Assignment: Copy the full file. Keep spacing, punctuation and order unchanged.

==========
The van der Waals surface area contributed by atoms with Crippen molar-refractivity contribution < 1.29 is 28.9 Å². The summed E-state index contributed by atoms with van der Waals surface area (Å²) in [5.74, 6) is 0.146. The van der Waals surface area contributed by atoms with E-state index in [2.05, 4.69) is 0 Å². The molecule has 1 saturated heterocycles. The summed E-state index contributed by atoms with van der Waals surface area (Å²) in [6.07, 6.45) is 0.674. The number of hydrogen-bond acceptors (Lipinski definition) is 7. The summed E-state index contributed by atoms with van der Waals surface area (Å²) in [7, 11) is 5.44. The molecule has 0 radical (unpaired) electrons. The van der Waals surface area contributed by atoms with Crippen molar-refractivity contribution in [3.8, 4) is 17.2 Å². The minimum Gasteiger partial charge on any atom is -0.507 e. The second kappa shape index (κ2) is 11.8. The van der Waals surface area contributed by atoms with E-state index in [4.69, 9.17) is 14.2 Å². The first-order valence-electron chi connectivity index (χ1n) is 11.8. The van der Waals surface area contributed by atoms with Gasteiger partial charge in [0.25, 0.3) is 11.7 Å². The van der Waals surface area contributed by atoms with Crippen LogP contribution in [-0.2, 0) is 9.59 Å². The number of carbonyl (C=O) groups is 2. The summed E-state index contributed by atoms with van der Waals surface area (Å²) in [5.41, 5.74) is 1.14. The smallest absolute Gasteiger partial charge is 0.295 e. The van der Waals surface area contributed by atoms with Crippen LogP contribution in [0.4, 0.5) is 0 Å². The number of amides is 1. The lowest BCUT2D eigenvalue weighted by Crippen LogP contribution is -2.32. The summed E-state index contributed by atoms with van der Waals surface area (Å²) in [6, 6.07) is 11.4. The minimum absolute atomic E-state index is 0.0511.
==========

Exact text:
The van der Waals surface area contributed by atoms with Crippen molar-refractivity contribution < 1.29 is 28.9 Å². The summed E-state index contributed by atoms with van der Waals surface area (Å²) in [5.74, 6) is 0.146. The van der Waals surface area contributed by atoms with E-state index in [2.05, 4.69) is 0 Å². The molecule has 1 saturated heterocycles. The summed E-state index contributed by atoms with van der Waals surface area (Å²) in [6.07, 6.45) is 0.674. The number of hydrogen-bond acceptors (Lipinski definition) is 7. The summed E-state index contributed by atoms with van der Waals surface area (Å²) in [7, 11) is 5.44. The molecule has 0 radical (unpaired) electrons. The van der Waals surface area contributed by atoms with Crippen molar-refractivity contribution in [3.8, 4) is 17.2 Å². The minimum Gasteiger partial charge on any atom is -0.507 e. The second kappa shape index (κ2) is 11.8. The van der Waals surface area contributed by atoms with E-state index in [4.69, 9.17) is 14.2 Å². The first-order valence-electron chi connectivity index (χ1n) is 11.8. The van der Waals surface area contributed by atoms with Gasteiger partial charge in [0.25, 0.3) is 11.7 Å². The van der Waals surface area contributed by atoms with Crippen LogP contribution in [-0.2, 0) is 9.59 Å². The number of carbonyl (C=O) groups is 2. The summed E-state index contributed by atoms with van der Waals surface area (Å²) in [5.41, 5.74) is 1.14. The smallest absolute Gasteiger partial charge is 0.295 e. The van der Waals surface area contributed by atoms with Crippen LogP contribution in [0.4, 0.5) is 0 Å². The number of amides is 1. The lowest BCUT2D eigenvalue weighted by Crippen LogP contribution is -2.32. The summed E-state index contributed by atoms with van der Waals surface area (Å²) in [6, 6.07) is 11.4. The minimum absolute atomic E-state index is 0.0511.